GDS Service Manual adds guidance to help departments ‘make the case for building the right thing’

New section on measuring benefits on agile projects added to document that helps government create services that comply with GDS standards

The government Service Manual has added guidance on how to measure and demonstrate the benefits of agile development projects.

The manual, which was first published by the Government Digital Service two years ago, provides advice in a range of areas to help government departments develop services that comply with the GDS Digital Service Standard. The ‘Measuring Success’ section of the document has this week been furnished with a new section titled ‘Measuring the benefits of your service’.

The new guidance aims to help departments overcome the problem of it being “sometimes hard to make the case for building the right thing – especially if you’ve been funded to address a problem in a specific way”.

To do so, developers should understand the benefits that their proposed product or service delivers, and be able to demonstrate and articulate “how those benefits help address wider departmental or governmental objectives”, according to the updated manual.

This process should begin – during the discovery phase of the project in question – with the calculation of a “baseline figure” that quantifies the problem to be addressed by the proposed service. This could be related to the cost of providing the existing service, or the length of time it currently takes citizens to complete a process or transaction.

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Once this research has been completed, the next stage should be to work out the cost of running an alpha exploration phase. 

During this alpha phase, projects should “test different ideas and scrutinise your riskiest assumptions”. 

The potential benefits of a project can, at this stage, begin to be grouped into three areas, the first of which is cashable benefits. These are benefits that result in an organisation spending less or generating more money.

Non-cashable benefits, meanwhile, “are changes that don’t lead to an immediate benefit, but address problems you’d have had to fix eventually”. 

The final category is wider economic benefits, which cover any benefit felt by external parties – including users, and government partners in the private or charity sectors. 

During the alpha phase, project teams should also consider how fixing the problems they have set out to fix would help contribute to the wider strategic goals or broader objectives of their organisation. 

At the conclusion of the alpha phase, projects should “create an economic model”. This should include a comparison between the baseline figure calculated at the start of the process to quantify the problem to be solved ,and the estimated benefits of each of the possible solutions tested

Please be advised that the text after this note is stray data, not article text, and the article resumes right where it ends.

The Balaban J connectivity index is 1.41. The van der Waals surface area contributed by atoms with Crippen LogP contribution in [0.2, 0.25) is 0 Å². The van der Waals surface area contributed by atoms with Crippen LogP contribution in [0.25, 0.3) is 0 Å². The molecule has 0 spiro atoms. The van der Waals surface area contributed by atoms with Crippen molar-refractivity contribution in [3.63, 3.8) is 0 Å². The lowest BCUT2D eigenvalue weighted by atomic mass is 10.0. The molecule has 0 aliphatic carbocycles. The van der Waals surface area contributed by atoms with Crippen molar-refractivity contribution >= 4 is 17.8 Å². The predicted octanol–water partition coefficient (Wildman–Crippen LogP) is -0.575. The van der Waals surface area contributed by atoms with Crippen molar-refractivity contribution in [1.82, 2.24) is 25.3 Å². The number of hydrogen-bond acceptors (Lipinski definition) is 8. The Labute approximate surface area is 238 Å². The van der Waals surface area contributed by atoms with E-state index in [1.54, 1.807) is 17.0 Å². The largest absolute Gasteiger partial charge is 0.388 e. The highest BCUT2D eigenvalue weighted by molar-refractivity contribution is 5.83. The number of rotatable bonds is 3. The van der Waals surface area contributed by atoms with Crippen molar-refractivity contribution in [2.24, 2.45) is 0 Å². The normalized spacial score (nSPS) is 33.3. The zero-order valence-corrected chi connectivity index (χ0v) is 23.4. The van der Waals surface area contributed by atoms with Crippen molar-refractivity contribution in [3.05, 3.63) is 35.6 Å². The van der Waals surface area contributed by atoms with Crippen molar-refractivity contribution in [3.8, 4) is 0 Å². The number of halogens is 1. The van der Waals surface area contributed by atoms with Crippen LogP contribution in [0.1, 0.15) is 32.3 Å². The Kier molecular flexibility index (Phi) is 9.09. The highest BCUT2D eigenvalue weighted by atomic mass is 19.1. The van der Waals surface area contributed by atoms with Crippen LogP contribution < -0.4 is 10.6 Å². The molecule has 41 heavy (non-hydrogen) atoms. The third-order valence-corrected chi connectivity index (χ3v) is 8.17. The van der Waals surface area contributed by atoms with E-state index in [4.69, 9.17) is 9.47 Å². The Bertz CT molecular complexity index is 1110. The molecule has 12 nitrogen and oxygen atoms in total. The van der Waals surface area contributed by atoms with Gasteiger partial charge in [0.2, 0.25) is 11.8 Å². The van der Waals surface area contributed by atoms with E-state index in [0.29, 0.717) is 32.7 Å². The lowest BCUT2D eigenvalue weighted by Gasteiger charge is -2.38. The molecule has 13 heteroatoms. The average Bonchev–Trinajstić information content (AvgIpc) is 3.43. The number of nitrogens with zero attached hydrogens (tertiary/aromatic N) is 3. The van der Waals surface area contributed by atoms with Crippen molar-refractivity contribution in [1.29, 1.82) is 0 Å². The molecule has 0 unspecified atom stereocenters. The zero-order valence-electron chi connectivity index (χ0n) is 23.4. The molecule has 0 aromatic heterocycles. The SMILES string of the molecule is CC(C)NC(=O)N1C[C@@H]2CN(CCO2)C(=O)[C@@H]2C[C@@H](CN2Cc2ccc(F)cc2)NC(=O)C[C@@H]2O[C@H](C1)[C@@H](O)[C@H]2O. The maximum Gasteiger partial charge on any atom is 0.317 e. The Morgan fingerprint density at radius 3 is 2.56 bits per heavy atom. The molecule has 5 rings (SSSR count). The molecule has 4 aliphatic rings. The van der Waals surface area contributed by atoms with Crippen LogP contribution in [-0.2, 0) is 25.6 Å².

These comparisons should take care not to overpromise, and should take into account “what happens if things don’t go to plan once you’re in public beta”. This might include analysing the impact of service uptake being both as low and as high as could conceivably be expected. 

During the process of creating an economic model, project teams should also fully interrogate all their assumptions and predictions, the manual said.

The model should contain estimates of how much it will cost to maintain a team to run the service in beta and live mode.

“Sometimes projects are impacted by issues you couldn’t possibly have predicted,” the manual said. “So, it’s worth overestimating how much a project will cost or how long it’ll take to deliver.”

At the conclusion of this process, teams should find themselves in a position to “advocate for the right solution” – even if they have been given a brief with which they do not agree.

Going live
If and when projects progress into beta and, ultimately, live mode, continued monitoring and evaluation of benefits should take place. At the start of the beta phase, all stakeholders should “agree a set of metrics” for measuring the progress of the project, its goals, and its benefits.

It’s worth overestimating how much a project will cost or how long it’ll take to deliver

Data sources for measuring these metrics might include user research, case studies, questionnaires, and analytics data, the manual said.

During beta and live phases, teams should continue to “iterate your models”, GDS advises.

The manual said: “Working in an agile way means you can test things and get rich data fairly quickly – especially in beta and live, when your service is being used by a high number of users.”

If teams follow the new guidance, upon reaching the conclusion of the beta phase they should be able to say with certainty whether to progress the project into live mode.

“At the end of beta, you should have an iterated economic model and benefits map that demonstrate the value for money your service will deliver if progressed into live,” the manual said.

Sam Trendall

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